KNOSSOS

Knossos, which is the most important archaeological site on Crete, located 5 km southeast of Heraklion. This is the most indicative remnant of the Minoan civilization developed on Crete. In this magnificent palace of Knossos lived Minos, son of Zeus and Europe as well as the legendary Minotaur.

According to historical data, the palace of Knossos was built around 1900 BC occupied area of ​​22,000 square meters and was developed around the oldest and largest city of Crete, whose population reached the 100,000 residents.

The palace was destroyed around 1700 BC and was built in place of another. The period 1700 - 1450 BC is the brightest of the Minoan civilization and especially for those of Knossos. In 1600 BC the palace suffers serious damage from a devastating earthquake, but soon repaired and built at the same time as other new buildings.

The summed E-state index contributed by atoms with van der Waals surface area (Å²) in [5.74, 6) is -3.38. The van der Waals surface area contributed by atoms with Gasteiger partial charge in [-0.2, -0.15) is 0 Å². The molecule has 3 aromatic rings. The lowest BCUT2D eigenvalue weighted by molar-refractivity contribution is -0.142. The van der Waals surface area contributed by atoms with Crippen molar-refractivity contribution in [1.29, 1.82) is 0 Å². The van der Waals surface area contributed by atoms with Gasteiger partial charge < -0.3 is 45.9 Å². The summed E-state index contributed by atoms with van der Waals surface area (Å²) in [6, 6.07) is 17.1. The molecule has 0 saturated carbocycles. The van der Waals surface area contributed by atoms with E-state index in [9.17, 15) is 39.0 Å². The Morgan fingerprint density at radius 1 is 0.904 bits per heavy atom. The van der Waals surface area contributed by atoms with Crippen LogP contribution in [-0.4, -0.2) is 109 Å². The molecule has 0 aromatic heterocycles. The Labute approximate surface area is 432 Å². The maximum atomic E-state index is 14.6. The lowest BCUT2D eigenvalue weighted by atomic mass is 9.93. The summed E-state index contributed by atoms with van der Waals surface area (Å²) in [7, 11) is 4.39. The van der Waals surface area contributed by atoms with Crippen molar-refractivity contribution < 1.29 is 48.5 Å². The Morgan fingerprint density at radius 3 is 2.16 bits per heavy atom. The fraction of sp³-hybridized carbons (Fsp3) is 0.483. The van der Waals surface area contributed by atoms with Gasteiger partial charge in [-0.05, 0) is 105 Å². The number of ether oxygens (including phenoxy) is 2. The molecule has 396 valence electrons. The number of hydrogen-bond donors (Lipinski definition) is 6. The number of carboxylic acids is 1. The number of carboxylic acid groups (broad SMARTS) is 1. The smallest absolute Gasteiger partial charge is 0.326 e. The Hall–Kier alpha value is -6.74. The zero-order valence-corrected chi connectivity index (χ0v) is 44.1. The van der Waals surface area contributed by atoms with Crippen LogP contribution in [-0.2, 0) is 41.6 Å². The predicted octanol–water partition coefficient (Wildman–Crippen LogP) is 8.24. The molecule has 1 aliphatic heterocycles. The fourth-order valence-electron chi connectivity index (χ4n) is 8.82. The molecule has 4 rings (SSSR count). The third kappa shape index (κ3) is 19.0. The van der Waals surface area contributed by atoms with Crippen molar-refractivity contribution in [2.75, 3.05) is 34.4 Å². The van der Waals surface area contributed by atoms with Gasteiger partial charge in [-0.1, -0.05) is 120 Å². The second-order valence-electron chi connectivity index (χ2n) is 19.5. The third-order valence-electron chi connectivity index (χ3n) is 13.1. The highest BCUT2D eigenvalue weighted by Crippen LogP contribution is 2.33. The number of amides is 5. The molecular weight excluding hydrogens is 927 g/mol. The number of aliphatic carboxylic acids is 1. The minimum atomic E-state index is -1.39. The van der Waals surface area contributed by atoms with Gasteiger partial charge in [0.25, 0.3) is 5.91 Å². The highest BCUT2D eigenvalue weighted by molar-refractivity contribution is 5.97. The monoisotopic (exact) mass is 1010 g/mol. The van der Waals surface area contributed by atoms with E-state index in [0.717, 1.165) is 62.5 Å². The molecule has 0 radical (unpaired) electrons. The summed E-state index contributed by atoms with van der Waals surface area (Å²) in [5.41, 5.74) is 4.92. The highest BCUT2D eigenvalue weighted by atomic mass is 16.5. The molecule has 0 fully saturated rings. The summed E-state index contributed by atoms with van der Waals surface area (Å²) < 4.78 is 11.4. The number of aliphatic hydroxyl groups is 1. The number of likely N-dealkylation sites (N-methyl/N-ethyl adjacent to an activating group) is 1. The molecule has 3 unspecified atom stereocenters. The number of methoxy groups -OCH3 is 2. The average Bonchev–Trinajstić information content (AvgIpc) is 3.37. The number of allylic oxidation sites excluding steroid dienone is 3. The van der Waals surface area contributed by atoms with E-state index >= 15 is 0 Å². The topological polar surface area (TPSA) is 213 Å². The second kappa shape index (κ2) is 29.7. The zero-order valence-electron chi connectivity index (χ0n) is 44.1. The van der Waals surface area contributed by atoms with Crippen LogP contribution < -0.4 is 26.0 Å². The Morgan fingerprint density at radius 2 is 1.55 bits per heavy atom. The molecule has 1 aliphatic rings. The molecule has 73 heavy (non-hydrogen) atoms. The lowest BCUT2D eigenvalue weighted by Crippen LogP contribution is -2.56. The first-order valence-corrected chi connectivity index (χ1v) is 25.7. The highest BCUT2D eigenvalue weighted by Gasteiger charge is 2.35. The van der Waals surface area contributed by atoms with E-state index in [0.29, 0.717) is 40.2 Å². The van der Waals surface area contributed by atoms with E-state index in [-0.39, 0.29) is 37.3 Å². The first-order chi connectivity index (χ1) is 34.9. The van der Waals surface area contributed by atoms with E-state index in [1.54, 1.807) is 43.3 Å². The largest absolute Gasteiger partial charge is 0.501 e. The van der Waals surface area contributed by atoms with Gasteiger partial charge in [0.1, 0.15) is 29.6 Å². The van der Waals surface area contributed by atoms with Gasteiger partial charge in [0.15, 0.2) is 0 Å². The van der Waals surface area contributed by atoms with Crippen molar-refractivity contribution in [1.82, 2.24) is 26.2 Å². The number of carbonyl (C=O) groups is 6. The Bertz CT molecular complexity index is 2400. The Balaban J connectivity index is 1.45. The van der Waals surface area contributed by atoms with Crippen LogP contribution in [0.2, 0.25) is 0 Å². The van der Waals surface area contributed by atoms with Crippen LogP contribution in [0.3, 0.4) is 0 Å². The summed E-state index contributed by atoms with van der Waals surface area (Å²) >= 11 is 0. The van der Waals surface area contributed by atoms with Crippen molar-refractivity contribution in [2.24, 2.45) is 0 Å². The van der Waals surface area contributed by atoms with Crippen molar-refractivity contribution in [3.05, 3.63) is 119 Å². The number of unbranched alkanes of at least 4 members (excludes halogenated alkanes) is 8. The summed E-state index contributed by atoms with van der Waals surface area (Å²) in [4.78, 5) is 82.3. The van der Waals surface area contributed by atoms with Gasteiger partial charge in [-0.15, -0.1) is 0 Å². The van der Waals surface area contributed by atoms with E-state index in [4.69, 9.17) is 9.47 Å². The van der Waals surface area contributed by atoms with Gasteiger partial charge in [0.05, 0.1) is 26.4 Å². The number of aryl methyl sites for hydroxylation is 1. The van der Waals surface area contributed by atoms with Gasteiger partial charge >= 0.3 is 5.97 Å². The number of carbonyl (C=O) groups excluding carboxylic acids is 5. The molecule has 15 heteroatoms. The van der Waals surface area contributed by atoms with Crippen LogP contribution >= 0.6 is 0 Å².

These new buildings along with the preexisting palace is now the archaeological site of Knossos. New disaster occurred in 1450 BC, probably by the volcanic eruption of Santorini. Finally, the palace was completely destroyed by the invading Achaeans and is not used anymore, but Knossos continued to remain an important city-state until the first Byzantine period.

In Knossos minted many coins on which there were several performances. Most of them pretending to hold the Minotaur in his hand stone. Other depicted the Labyrinth, sometimes square, sometimes circular and on the coin with the word "Knossos". In other currencies were forms of ancient gods, as the goddess Athena and Aphrodite.